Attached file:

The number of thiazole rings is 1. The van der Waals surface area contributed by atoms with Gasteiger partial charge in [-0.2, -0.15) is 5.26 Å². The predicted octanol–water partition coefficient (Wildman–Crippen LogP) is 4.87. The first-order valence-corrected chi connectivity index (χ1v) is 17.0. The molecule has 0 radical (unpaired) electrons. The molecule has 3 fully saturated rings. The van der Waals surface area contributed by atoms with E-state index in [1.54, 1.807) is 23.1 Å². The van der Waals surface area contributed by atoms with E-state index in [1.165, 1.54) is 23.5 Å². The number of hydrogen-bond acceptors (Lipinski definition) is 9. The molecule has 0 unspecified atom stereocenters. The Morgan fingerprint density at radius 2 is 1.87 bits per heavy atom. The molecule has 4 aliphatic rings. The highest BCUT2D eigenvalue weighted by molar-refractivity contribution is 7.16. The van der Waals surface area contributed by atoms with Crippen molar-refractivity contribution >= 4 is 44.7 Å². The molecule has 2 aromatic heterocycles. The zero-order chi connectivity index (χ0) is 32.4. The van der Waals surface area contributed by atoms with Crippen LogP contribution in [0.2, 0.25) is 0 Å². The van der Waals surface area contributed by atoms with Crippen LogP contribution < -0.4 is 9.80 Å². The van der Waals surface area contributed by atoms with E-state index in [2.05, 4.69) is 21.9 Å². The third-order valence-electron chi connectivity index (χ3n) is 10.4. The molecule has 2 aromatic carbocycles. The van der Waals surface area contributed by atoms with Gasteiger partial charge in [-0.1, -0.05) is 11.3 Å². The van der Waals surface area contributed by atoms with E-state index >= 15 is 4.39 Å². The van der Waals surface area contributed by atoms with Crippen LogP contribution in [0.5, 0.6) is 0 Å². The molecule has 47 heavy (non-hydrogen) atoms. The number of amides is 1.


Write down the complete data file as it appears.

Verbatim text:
The number of thiazole rings is 1. The van der Waals surface area contributed by atoms with Gasteiger partial charge in [-0.2, -0.15) is 5.26 Å². The predicted octanol–water partition coefficient (Wildman–Crippen LogP) is 4.87. The first-order valence-corrected chi connectivity index (χ1v) is 17.0. The molecule has 0 radical (unpaired) electrons. The molecule has 3 fully saturated rings. The van der Waals surface area contributed by atoms with E-state index in [1.54, 1.807) is 23.1 Å². The van der Waals surface area contributed by atoms with E-state index in [1.165, 1.54) is 23.5 Å². The number of hydrogen-bond acceptors (Lipinski definition) is 9. The molecule has 0 unspecified atom stereocenters. The Morgan fingerprint density at radius 2 is 1.87 bits per heavy atom. The molecule has 4 aliphatic rings. The highest BCUT2D eigenvalue weighted by molar-refractivity contribution is 7.16. The van der Waals surface area contributed by atoms with Crippen molar-refractivity contribution >= 4 is 44.7 Å². The molecule has 2 aromatic heterocycles. The zero-order chi connectivity index (χ0) is 32.4. The van der Waals surface area contributed by atoms with Crippen LogP contribution in [0.2, 0.25) is 0 Å². The van der Waals surface area contributed by atoms with Crippen LogP contribution < -0.4 is 9.80 Å². The van der Waals surface area contributed by atoms with E-state index in [2.05, 4.69) is 21.9 Å². The third-order valence-electron chi connectivity index (χ3n) is 10.4. The molecule has 2 aromatic carbocycles. The van der Waals surface area contributed by atoms with Gasteiger partial charge in [-0.1, -0.05) is 11.3 Å². The van der Waals surface area contributed by atoms with E-state index >= 15 is 4.39 Å². The van der Waals surface area contributed by atoms with Crippen LogP contribution in [0.5, 0.6) is 0 Å². The molecule has 47 heavy (non-hydrogen) atoms. The number of amides is 1.